Students Say: Relief From Externship Anxiety
Finding the right externship or clinical fellowship doesn’t have to be a daunting task. A recent graduate offers pointers for a successful search.
I am only too familiar with the stress and uncertainty of
landing an externship, having recently gone through the process as an AuD
student. Planning and preparing for the strict timeline of interviews, and
knowing what to look for in potential sites can make this a better experience.
Allow me to share several suggestions for those of you about to start your
An externship is best approached as the last time you will
get one-on-one supervision to refine your skills. In the case of audiology,
unless you've already decided which area will be your career focus, you want an
externship that gives you experience in as many aspects as possible. This
variety will help you decide on an area to work in and give you experience
needed to apply and interview for positions. Many of the tips and websites I
share here also apply to newly graduated speech-language pathologists searching
for a clinical fellowship.
Nailing the interview
Interview preparation should include mock interview
questions and actual practice scenarios. Many resources are available online,
but navigating them can be a challenge in itself. Here are some websites I
- ASHA and the American Academy of Audiology provide a broad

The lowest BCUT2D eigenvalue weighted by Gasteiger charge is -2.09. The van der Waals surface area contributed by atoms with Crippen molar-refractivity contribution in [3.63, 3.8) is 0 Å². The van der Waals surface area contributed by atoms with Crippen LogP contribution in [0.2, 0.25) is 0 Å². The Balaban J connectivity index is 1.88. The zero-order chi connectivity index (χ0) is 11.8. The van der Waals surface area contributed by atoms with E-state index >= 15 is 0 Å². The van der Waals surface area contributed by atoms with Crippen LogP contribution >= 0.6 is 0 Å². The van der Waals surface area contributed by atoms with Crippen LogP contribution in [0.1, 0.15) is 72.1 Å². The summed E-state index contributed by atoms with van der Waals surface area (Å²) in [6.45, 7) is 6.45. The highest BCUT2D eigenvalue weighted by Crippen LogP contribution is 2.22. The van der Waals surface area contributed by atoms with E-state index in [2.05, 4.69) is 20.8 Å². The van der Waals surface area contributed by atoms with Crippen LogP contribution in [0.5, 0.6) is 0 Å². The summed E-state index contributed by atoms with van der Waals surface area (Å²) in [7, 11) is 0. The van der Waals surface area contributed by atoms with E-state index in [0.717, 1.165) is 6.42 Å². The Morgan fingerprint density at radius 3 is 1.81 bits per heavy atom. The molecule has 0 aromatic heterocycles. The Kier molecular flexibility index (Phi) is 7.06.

overview on how to prepare for an interview.
- For links to sites with lists of tips and articles on
interviewing, visit About.com. You'll find potential interview
questions with a "best answer" for each of them—a good way to self test your
- Behavioral interviews—in which employers ask how you handled
specific situations in the past to determine if you have the skills they are
looking for—are also very popular.
You are also interviewing them
Applying and interviewing for externships is similar to
doing so for graduate school. You seek an externship site that will give you an
excellent education so you may confidently apply for jobs. Keep the following
- Learn exactly what your schedule will look like. A site may
offer a variety of services with a range of populations, which would give you
expertise in many areas. But make sure this broad exposure is available in your
externship. You don't want to be limited.
- Ask about your qualifications at the end of your externship.
For instance, if you want to get a job working with cochlear implants right out
of school, make sure you will have sufficient opportunities to become competent
in that field.
- Be realistic. If a site promises too much, it's too good to
be true. No one graduates with complete competence in every area of audiology.
If your site promises that, make them get real and tell you what to expect.
- Know what level of supervision you will have—and be
specific. Will you be 100 percent supervised and gradually taper off, or will
you go from 100 percent to 0 percent in a matter of weeks?
- Make sure the site is interested in your education and in
making you a good audiologist. They shouldn't treat you as a full-time,
independent audiologist with your own schedule and little to no supervision.
(You'll get there eventually, but you can't start there.)
Good luck with your site search and interviews!